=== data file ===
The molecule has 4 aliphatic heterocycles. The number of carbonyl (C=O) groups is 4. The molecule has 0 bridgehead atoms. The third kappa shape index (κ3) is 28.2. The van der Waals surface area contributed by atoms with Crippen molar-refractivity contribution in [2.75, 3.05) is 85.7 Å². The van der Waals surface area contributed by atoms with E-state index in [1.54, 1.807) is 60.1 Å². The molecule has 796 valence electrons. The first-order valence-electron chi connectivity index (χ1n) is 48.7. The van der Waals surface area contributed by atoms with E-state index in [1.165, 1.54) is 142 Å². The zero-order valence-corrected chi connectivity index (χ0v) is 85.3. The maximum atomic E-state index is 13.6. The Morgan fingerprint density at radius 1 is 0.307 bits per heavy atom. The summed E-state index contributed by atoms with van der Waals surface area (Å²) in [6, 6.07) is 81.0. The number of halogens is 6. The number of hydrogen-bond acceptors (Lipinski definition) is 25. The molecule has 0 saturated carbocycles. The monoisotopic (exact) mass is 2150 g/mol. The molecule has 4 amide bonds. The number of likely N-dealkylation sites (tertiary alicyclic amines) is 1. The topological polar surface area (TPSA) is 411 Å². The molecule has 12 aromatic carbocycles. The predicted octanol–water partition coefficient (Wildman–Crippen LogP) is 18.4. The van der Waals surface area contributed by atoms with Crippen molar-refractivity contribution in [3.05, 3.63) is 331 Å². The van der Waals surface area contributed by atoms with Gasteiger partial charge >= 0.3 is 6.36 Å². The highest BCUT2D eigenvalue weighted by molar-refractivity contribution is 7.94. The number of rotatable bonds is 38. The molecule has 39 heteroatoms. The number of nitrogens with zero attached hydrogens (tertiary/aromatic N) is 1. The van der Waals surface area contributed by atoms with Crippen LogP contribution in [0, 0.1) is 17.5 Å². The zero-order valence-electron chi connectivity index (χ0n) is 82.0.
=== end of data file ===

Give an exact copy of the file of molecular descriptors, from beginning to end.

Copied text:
The molecule has 4 aliphatic heterocycles. The number of carbonyl (C=O) groups is 4. The molecule has 0 bridgehead atoms. The third kappa shape index (κ3) is 28.2. The van der Waals surface area contributed by atoms with Crippen molar-refractivity contribution in [2.75, 3.05) is 85.7 Å². The van der Waals surface area contributed by atoms with E-state index in [1.54, 1.807) is 60.1 Å². The molecule has 796 valence electrons. The first-order valence-electron chi connectivity index (χ1n) is 48.7. The van der Waals surface area contributed by atoms with E-state index in [1.165, 1.54) is 142 Å². The zero-order valence-corrected chi connectivity index (χ0v) is 85.3. The maximum atomic E-state index is 13.6. The Morgan fingerprint density at radius 1 is 0.307 bits per heavy atom. The summed E-state index contributed by atoms with van der Waals surface area (Å²) in [6, 6.07) is 81.0. The number of halogens is 6. The number of hydrogen-bond acceptors (Lipinski definition) is 25. The molecule has 0 saturated carbocycles. The monoisotopic (exact) mass is 2150 g/mol. The molecule has 4 amide bonds. The number of likely N-dealkylation sites (tertiary alicyclic amines) is 1. The topological polar surface area (TPSA) is 411 Å². The molecule has 12 aromatic carbocycles. The predicted octanol–water partition coefficient (Wildman–Crippen LogP) is 18.4. The van der Waals surface area contributed by atoms with Crippen molar-refractivity contribution in [3.05, 3.63) is 331 Å². The van der Waals surface area contributed by atoms with Gasteiger partial charge >= 0.3 is 6.36 Å². The highest BCUT2D eigenvalue weighted by molar-refractivity contribution is 7.94. The number of rotatable bonds is 38. The molecule has 39 heteroatoms. The number of nitrogens with zero attached hydrogens (tertiary/aromatic N) is 1. The van der Waals surface area contributed by atoms with Crippen LogP contribution in [0, 0.1) is 17.5 Å². The zero-order valence-electron chi connectivity index (χ0n) is 82.0.